Fed Adjusts Interest Rates to Zero in Response to Coronavirus

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Last updated on September 7th, 2021

The Federal Open Markets Committee has taken an extraordinary step, slashing interest rates to bolster the U.S. economy as the market reacts to coronavirus.

Jerome Powell, chairman of the Federal Reserve, announced yet another cut to the benchmark interest rate on Sunday March 15, 2020. Federal interest rates have now been lowered by a full percentage point to zero. The adjustment is accompanied by wide-ranging emergency quantitative easing due to the impact of coronavirus.

Interest Rates Drop, and The Fed Introduces Quantitative Easing

Before the weekend, federal interest rates ranged from 1% to 1.25%. As of Sunday, they are now 0% to 0.25%, effectively making them zero.

Additional steps taken by the Fed include:

  • The buying of $700 billion in government and mortgage-related bonds
  • The injection of $1.5 trillion into the bond market to ensure liquidity
  • An emergency rate cut at the beginning of March, which this newest adjustment piggy-backs

These efforts aim to stabilize home loans, push down rates, and make borrowing costs as low as possible. As businesses across the country begin to close, many Americans are losing wages. Speculation is high – and the stock market has hit unprecedented lows.

Prediction: A “Significant Effect” on the U.S. Economy Due to COVID-19

The move follows on the heels of an emergency rate cut on March 3rd. The Fed seeks to keep the markets stable, as trading has seen dramatic ups and downs due to fear and speculation over coronavirus’s effect on the economy. Powell has said that he and his fellow committee members anticipate a “significant effect” as tourism slows and cities call for restaurants, bars to close. Large gatherings are also recommended to be postponed, which has seen concerts and music festivals, weddings, and other events canceled.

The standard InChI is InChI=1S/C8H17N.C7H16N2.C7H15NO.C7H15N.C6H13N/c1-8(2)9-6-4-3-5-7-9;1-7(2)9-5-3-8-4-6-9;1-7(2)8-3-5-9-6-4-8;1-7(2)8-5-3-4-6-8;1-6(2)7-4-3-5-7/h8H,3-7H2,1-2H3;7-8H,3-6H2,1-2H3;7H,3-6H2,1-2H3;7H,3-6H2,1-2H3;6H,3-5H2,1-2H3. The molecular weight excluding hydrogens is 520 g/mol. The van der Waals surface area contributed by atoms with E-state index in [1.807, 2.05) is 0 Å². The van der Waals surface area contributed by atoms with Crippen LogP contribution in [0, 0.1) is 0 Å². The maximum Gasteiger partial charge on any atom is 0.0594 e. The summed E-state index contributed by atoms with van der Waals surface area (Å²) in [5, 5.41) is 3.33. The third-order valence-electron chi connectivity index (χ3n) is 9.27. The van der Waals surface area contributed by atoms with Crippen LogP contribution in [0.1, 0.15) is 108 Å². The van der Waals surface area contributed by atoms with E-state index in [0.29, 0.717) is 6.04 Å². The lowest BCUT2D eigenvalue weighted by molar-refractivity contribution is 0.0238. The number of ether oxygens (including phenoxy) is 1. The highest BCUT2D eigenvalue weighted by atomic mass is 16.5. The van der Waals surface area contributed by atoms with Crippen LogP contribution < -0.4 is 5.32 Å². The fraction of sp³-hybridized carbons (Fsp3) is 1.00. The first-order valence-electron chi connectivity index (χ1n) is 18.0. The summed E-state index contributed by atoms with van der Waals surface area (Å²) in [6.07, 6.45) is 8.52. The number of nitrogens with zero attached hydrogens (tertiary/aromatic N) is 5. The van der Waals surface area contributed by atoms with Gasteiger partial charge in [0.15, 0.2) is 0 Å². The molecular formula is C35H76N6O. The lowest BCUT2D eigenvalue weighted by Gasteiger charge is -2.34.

As of this writing, local governments have ordered that bars and restaurants close in five states. Ohio, California, Illinois, Massachusetts and Washington state aim to slow the spread of the virus by preventing citizens from congregating and being seated. In Ohio, restaurants can stay open for carry-out and delivery; California has also requested that those over the age of 65 self-isolate. The state of New York, in addition to a quarantine area, has also ordered restaurants and bars that serve food to only permit take-out and delivery orders. Florida has stopped short of closing these venues outright, decreeing that bars and lounges must not operate at more than 50% capacity.

How Does This Affect My Credit Cards?

A drop in the federal interest rate has a direct impact on the APRs that accompany credit cards. Credit issuers determine interest rates based on the prime rate. The prime rate is directly linked to the federal benchmark interest rate. When the federal rate rises, the prime rate adjusts, and rises accordingly; the opposite is also true. This means that since federal interest rates have been cut to zero, credit card holders may see lower interest rates for the next few weeks or months.

Related Article: Can You Contract Coronavirus from Cash and Credit Cards?

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About: Allan Guzman Chinchilla
Allan Guzman Chinchilla

Allan is the Managing Editor at BestCards.com. In addition to leading a robust team of writers in the pursuit of thorough credit cards expertise, he is an avid fan of films, food, traveling, and Star Wars.

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